“After all, one’s position in Hawaii depended on ones rank, and ones rank was determined by blood descent. The genealogy was often the only evidence of ones ancestry. It linked a person to all the ancestors, and through this one could show how much sacredness and royal blood had accumulated.”

“It worked like this: In ancient Hawaii words and names held power. (They still do, but this knowledge is kept very private.) Each name in a genealogy chant carried the mana (power) of the ancestor. All names were linked by birth. The longer this link of names in the chant, the more mana [knowledge]. The accumulation of power, which was sacred, could lift a person to the ranks of the gods among mortals.”

Although I will not be dancing again soon (I recently found out that my knee replacement has degraded and needs to be “revised.” I will be having new surgery this month.), I will be learning chants for many of the dances. Not only does this make me feel connected to hula, but it’s good to learn other aspects of Hawaiian history.

(From “words of Power,” http://www.coffeetimes.com/words.htm)

Writers’ Block

Oh, dear, I’ve got writers’ block again—

I’ve got nothing that’s good enough to pen!

My mind’s a blank, my thoughts are cloudy,

I’m out of ideas and my inspiration’s gone rowdy.

I think I woke my brain up too early this morning;

My ideas have gone flat, without any warning.

My wit’s gone numb

My brain is dumb—

I wonder when I’ll feel clever enough

To even scratch out a rough

Version of what I might like to say;

But it may be that I’ve given my head a free day

In which to recoup my thoughts, my brain, my soul—

Until I can get myself back on a roll,

And put some insight into word

Even though the very thought’s absurd!

As my inspiration’s flat as a cracker,

Guess today I’m going to be a slacker!

 

 

 

 

Does Anyone Remember Groucho Marx?

When I was a child, I loved the Marx brothers, especially*Groucho Marx. Besides being in movies with his brothers Harpo, Chico, Gummo and Zeppo, Groucho had a show called “**You Bet Your Life.”

But what I loved best about him was his sharp wit. The quotes below are a short compilation of some of Groucho’s most famous sayings. I hope that they make you both laugh and think. Enjoy!

“One morning I shot an elephant in my pajamas. How he got into my pajamas I’ll never know.”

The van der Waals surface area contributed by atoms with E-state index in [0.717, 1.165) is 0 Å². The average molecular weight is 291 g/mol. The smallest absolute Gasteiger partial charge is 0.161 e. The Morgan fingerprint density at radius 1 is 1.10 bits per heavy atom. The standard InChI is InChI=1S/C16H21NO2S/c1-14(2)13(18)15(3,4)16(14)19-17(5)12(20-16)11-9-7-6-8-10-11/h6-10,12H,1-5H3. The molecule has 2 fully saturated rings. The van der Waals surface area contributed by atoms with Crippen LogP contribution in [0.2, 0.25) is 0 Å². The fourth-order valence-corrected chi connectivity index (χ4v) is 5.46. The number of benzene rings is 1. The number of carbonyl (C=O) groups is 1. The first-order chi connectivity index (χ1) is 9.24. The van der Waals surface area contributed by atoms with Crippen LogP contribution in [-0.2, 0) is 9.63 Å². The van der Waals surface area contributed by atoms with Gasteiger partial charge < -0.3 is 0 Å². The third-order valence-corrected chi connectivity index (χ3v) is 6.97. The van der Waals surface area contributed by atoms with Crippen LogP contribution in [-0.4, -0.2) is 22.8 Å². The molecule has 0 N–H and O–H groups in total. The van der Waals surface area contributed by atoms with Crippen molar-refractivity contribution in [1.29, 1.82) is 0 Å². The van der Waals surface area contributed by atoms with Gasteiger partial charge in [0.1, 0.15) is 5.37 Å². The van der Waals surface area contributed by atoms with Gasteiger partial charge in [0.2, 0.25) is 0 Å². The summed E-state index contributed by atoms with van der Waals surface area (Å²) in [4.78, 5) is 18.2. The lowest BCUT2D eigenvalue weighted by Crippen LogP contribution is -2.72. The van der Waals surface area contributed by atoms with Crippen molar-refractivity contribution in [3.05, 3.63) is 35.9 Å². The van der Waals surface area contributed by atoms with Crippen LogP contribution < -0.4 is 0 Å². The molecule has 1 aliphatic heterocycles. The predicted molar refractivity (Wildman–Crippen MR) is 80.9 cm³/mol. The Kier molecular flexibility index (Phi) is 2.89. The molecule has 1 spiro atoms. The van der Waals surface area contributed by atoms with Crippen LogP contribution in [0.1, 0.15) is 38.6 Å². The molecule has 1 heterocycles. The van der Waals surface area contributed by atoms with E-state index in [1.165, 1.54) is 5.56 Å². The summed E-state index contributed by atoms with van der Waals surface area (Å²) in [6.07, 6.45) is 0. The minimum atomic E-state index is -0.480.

“Outside of a dog, a book is man’s best friend. Inside of a dog it’s too dark to read.”

“I find television very educating. Every time somebody turns on the set, I go into the other room and read a book.”

“When you’re in jail, a good friend will be trying to bail you out. A best friend will be in the cell next to you saying, ‘Damn, that was fun’.”

“From the moment I picked up your book until I put it down, I was convulsed with laughter. Some day I intend reading it.”

“Learn from the mistakes of others. You can never live long enough to make them all yourself.”

“I never forget a face, but in your case I’ll be glad to make an exception.”

“Humor is reason gone mad.”

“The secret of life is honesty and fair dealing. If you can fake that, you’ve got it made.”

“Politics is the art of looking for trouble, finding it everywhere, diagnosing it incorrectly and applying the wrong remedies.”

“I’ve had a perfectly wonderful evening, but this wasn’t it.”

“Those are my principles, and if you don’t like them…well I have others.”

“I, not events, have the power to make me happy or unhappy today. I can choose which it shall be.”

“If you’re not having fun, you’re doing something wrong.”

“I’m not crazy about reality, but it’s still the only place to get a decent meal.”

“He may look like an idiot and talk like an idiot but don’t let that fool you. He really is an idiot.”

“Yesterday is dead, tomorrow hasn’t arrived yet. I have just one day, and I’m going to be happy in it.”

“Blessed are the cracked, for they shall let in the light.”

“Some people claim that marriage interferes with romance. There’s no doubt about it. Anytime you have a romance, your wife is bound to interfere.”

“While money can’t buy happiness, it certainly lets you choose your own form of misery.”

“I have nothing but respect for you — and not much of that.”

“Anyone who says he can see through women is missing a lot.”

“A child of five could understand this. Send someone to fetch a child of five.”

“Just give me a comfortable couch, a dog, a good book, and a woman. Then if you can get the dog to go somewhere and read the book, I might have a little fun.”

“Whatever it is, I’m against it.”

*Julius Henry Marx, known professionally as Groucho Marx, was an American comedian, film and television star. He was known as a master of quick wit and is widely considered one of the best comedians of the modern era.

**You Bet Your Life is an American quiz show that aired on both radio and television. The original and best-known version was hosted by Groucho Marx of the Marx Brothers, with announcer and assistant George Fenneman. The show debuted on ABC Radio on October 27, 1947, then moved to CBS Radio debuting October 5, 1949, before making the transition to NBC-TV and NBC Radio on October 4, 1950. Because of its simple format, it was possible to broadcast the show simultaneously on radio and television. June 10, 1960 was the last episode aired in its radio broadcast format. For its final season debuting September 22, 1960, the TV show was renamed The Groucho Show and ran a further year.